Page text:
4. Ohhh… Groovy. That was a punch below the belt. πŸ™‚
    You may have a complete lack of respect for us ADD boys but you gotta admit, mate, we are the ones that make our craft keep on developing. Without us ADD boys there would never have been any agile, TDD, Java, object-orientation, garbage-collection, refactoring and so on. Now, ADD boys aren’t *enough*, somebody has to take over when we get bored. Java would never have been the success unless it did quite down a bit after the first couple of releases.
    We ADD boys may take a lot of risks but do eventually bounce back after we’ve gotten burned.
    I have no problems admitting that Groovy was a failure even if my ooky-senses said it was gonna fly. Actually, I’ll say more than that: Groovy could have worked, it had much more rational reasons for working than Ruby/Rails ever did. And I’ll say even more: If Groovy did work Java would have been in a much better spot than it is today. It could have had the chance to age with style and not just be the Cobol of the nineties (ADD ONE TO COBOL GIVING JAVA).
    And my ookyness actually told me that how much I loved Ruby it would never, ever, ever fly. I didn’t like Groovy as much, but it had a much better shot.
    Well, I guess I was wrong.
    Otherwise, I agree with Peter Hancock. Ooky is okay (pun intended) as one input into your decision making process, but it’s not sufficient. Use your intellect and ability to reason and make a decision based on facts available *right now*. Every system you’re building is different, every situation you encounter is unique. Use the ookyness to guide you into what to look for, but then turn it off and actually look at what is going on with an open mind.
    (As for your ooky-senses telling you that ThoughtWorks should stay as far away as possible from Groovy, in hindsight they were just plain wrong. Groovy may not have taken off but ThoughtWorks hasn’t suffered any particular pain from being associated with it. I mean, we’re involved in all sorts of crazy shit that this was just a drop in the ocean. Can you spell i-n-t-e-n-t-i-o-n-a-l? πŸ™‚ )

  5. Oh, btw…
    “Letting the general unwashed masses use scripting language to develop enterprise applications is ooky.”
    Letting the general unwashed masses develop enterprise applications is ooky period. Don’t matter what tool you’ll give ’em they’ll screw it up. You know that as well as I do.

  6. “You may have a complete lack of respect for us ADD boys but you gotta admit, mate, we are the ones that make our craft keep on developing. Without us ADD boys there would never have been any agile, TDD, Java, object-orientation, garbage-collection, refactoring and so on.”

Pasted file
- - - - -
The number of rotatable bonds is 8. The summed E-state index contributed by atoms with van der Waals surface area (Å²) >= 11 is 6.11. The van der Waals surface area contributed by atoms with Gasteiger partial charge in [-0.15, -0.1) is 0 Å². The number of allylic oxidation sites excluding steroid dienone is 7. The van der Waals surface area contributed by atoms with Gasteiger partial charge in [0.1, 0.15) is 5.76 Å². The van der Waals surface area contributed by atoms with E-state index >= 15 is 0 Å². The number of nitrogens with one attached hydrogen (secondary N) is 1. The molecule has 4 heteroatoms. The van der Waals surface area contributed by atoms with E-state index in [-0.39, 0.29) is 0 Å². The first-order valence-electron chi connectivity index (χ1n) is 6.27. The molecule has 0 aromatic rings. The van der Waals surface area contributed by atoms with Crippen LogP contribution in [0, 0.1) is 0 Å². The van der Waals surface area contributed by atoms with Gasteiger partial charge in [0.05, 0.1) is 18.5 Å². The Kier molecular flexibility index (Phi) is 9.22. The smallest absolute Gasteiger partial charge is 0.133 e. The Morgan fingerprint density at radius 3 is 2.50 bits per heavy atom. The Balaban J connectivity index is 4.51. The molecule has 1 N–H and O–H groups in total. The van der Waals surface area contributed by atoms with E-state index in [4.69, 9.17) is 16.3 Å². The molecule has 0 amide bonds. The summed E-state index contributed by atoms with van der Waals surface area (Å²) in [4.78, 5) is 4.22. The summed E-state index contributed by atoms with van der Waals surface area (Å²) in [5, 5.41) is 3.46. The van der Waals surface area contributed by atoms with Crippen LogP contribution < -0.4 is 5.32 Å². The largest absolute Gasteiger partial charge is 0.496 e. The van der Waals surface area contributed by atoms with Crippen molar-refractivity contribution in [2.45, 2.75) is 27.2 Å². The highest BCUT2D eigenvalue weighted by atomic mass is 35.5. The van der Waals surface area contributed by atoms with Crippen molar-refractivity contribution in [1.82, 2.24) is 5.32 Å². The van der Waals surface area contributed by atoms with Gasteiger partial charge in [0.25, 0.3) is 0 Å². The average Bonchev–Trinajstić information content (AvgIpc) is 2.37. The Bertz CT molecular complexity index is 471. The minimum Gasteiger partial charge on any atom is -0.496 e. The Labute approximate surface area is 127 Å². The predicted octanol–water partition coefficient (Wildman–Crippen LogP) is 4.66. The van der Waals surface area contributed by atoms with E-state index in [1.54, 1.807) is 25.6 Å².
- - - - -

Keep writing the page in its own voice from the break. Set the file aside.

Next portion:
I have a _complete_ lack of respect for the ADD fanboys, and even less so if they’re trying to claim credit for work that brilliant pioneers that dedicated time, effort and energy to come up with something that nobody else has done.
    ADD fanboys are a useless blight on our industry, as they distract and alienate achievements that would otherwise be adopted in a wider context.
    I’ll give you the benefit of the doubt of a poorly phrased first paragraph to possibly mean the popularisation, or the widespread awareness, rather than invention. If not, and you actually meant the ADD fanboys were responsible for development of these, then you’re more deluded and have a greater over-inflated sense of your self worth than I had imagined.
    But surely not…

  7. This drama pleases me. Its passive aggressive nature is most gratifying. Continue gentlemen. Oh, mike, pass the popcorn down this end.

  8. ‘I guess you can use “ookyness” (aka intuition) to guide you in the right direction, but you need to use actual facts to make decisions.’
    Not quite weasel words, but I can’t let them go by…
    What are “actual facts”? What’s the difference between these and plain, vanilla facts? To me it looks like “actual” is intended to imply that what the other person claimed to be facts aren’t really facts at all.
    Leaving that out, what have we got:
    ‘I guess you can use intuition to guide you in the right direction, but you need to use facts to make decisions.’
    False dichotomy folks – I think (but haven’t verified) that there’s research to show that in many cases intuition is your brain forming subconscious links between *ahem* facts.
    Dictionary.com give me three definitions of intuition:
    1 : immediate apprehension or cognition without reasoning or inferring
    2 : knowledge or conviction gained by intuition
    3 : the power or faculty of gaining direct knowledge or cognition without evident rational thought and inference
    The difference seems to be that we can’t explain the reasoning behind our intuition, so other people don’t find it convincing (trust me on this *s*).
    Both conscious and subconscious reasoning can lead us to false conclusions – it’s good to listen to them both when you make decisions.

  9. ‘You may have a complete lack of respect for us ADD boys but you gotta admit, mate, we are the ones that make our craft keep on developing. Without us ADD boys there would never have been any agile, TDD, Java, object-orientation, garbage-collection, refactoring and so on. Now, ADD boys aren’t *enough*, somebody has to take over when we get bored. Java would never have been the success unless it did quite down a bit after the first couple of releases.’
    Excuse me, but could you list the “ADD boys” that are associated with each of these advances?
    Assertion: Ideas are cheap – verifying/proving the idea is correct, and turning the idea into something that can be used by other people are the hard parts, and these parts aren’t amenable to “ADD boys” (though I’m inferring the meaning of the term and could be way off). Anyway, that’s my intuition, and I’d love to see some actual facts that contradict it. I have an open mind.